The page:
Ireland has played a major role and has a very good reputation through the involement of NGOs, missionaries and the Government. Ireland's role at Accra must be acknowledged, particularly the work done by the Minister for Public Expenditure and Reform, Deputy Brendan Howlin, through his involvement in foreign affairs issues and the Association of European Parliamentarians for Africa, AWEPA.

Aid must be real, lasting and make a positive difference. Irish Aid must try to do itself out of a job and it will have been successful when there is no further need for it. What is happening in Busan presents a real opportunity and it is great that the Minister of State and the Chairman will meet our nine programme partners. I hope they will take the opportunity to meet other African parliamentarians, as I know AWEPA is responsible for bringing a further 20 to Busan.

Some progress has been made on the use of the word "oversight" since we last met. I raised the issue through a Priority Question to the Tánaiste several weeks ago.

Have we met our commitment to provide money to tackle AIDS and other communicable diseases? Are the target timeframes and parameters to achieve results realistic? We do not want them to be too narrowly focused.

Concerns have been raised about civil society. Malawi and Ethiopia are two countries in which, apart from Zimbabwe, we see limited space for civil society and it seems to be shrinking all the time. Parliamentary democracy is in danger because some of these countries do not have a parliament. They have a government or a one-party parliament, but having a parliament and a government are different things.

Having been to three African countries in the past six months, both privately and through AWEPA, I have grave misgivings about China's role. I accept everything the Minister of State said, but Ireland has a role to play. I have seen what China has been doing in other African countries and it is appalling that it is not being reined in and that somebody does not explain to it what effective aid means.

Like other speakers, I congratulate the Minister of State on her address to the committee and the Government's commitment to the delivery of the overseas aid programme. I compliment everybody concerned on recognising the need for a commitment to the provision of international aid at all times, particularly at a time of economic stress at home when there could well be a tendency to review one's position.

It also behoves us to recognise that when we were in a similar position, other countries, societies and civilisations came to our aid. Even the Choctaw Indians came to our aid at a time when it was not readily recognised that word of our difficulties had spread to that region. This happened at a time when international communication was very difficult. We also received aid from Turkey and other countries during the Famine. This should serve to remind us that even in our current economic difficulties others are immeasurably worse off than us. The developed world - for want of a better description - still has a role to play.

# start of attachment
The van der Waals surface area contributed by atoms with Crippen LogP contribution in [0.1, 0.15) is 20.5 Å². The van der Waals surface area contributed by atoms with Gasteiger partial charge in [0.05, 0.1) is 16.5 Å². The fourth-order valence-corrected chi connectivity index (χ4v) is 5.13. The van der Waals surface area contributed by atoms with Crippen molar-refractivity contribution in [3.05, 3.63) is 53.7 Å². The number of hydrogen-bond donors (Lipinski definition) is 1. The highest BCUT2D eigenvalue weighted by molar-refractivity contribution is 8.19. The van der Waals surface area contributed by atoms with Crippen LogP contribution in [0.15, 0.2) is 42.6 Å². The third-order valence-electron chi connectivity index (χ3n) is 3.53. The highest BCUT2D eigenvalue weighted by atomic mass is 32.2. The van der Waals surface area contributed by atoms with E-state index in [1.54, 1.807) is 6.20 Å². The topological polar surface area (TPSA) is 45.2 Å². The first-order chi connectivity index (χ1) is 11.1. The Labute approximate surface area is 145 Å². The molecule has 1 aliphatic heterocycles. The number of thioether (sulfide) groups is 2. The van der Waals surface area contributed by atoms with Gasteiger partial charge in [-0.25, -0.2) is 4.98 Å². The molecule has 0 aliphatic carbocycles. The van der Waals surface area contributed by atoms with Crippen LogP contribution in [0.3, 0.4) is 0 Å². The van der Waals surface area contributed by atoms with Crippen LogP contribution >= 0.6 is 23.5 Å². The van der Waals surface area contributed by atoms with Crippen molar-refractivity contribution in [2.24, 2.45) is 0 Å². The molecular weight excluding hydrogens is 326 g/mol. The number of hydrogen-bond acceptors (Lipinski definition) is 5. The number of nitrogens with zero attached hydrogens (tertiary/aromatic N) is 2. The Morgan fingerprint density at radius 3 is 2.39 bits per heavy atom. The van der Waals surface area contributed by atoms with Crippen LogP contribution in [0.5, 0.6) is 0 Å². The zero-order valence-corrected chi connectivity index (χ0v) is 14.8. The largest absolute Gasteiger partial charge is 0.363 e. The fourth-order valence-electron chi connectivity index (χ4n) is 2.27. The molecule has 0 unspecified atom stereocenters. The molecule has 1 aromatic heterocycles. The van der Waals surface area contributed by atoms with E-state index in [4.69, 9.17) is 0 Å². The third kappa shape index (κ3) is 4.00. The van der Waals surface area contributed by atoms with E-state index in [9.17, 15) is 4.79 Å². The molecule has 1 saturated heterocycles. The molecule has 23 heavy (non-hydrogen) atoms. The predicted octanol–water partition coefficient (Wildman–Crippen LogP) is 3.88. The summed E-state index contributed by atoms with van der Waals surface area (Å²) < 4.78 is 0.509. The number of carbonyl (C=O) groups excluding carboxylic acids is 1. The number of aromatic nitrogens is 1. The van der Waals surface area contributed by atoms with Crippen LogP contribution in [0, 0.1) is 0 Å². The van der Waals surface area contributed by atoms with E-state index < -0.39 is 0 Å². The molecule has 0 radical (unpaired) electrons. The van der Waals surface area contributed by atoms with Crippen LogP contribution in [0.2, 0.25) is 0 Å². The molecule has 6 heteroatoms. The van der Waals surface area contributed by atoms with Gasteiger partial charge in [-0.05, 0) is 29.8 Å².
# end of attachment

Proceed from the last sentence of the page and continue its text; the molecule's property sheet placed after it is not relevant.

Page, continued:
Ireland is deemed and recognised internationally as a neutral country and has been since 1939. Prior to that date, it was not neutral. Irish people engaged throughout the world and got involved as soldiers of fortune on every continent. This gave us a breadth of vision and knowledge that would not have been available to us otherwise and it serves us well today. In a time of competing demands the experiences gained by previous generations in such situations is very important. It is also very important that we now inform ourselves of the necessity to recognise international commitments already given, notwithstanding the pressing times in which we live.

A number of members pursued for several years the question of the effectiveness of aid, as we all knew there would come a time when it would become a salient issue. It is appropriate that this should be so. In that context, the work being done by NGOs and the Department of Foreign Affairs and Trade is important, as there is nothing as bad as being in need of aid and discovering that the money is going elsewhere. It is important that we keep this matter to the fore at all times. The effectiveness of our assistance to all other countries and the long-standing good will and charity of the people will evaporate overnight unless we continue to monitor the provision of aid.

I congratulate the committee on its visit to see what was happening on the ground. First-hand experience is much better than documentation, e-mails or other forms of correspondence. I, therefore, compliment the committee on visiting the region, recognising the issues involved and meeting and dealing with people. Members recognised the dignity of people in dire circumstances who found that they were coming face to face with others in a position to offer them some solace or assistance.

I listened to the contribution of the Minister of State and the eloquent contributions made by committee members who were members of the delegation to Ethiopia. It was heartening to hear such a positive report on the performance of Irish Aid and NGOs, the work of which is commendable. Ireland has a long history in this regard. Even when we had no money or Government, Irish missionaries charted the way. It is good to see our NGOs, missionaries and the Government are supporting this work.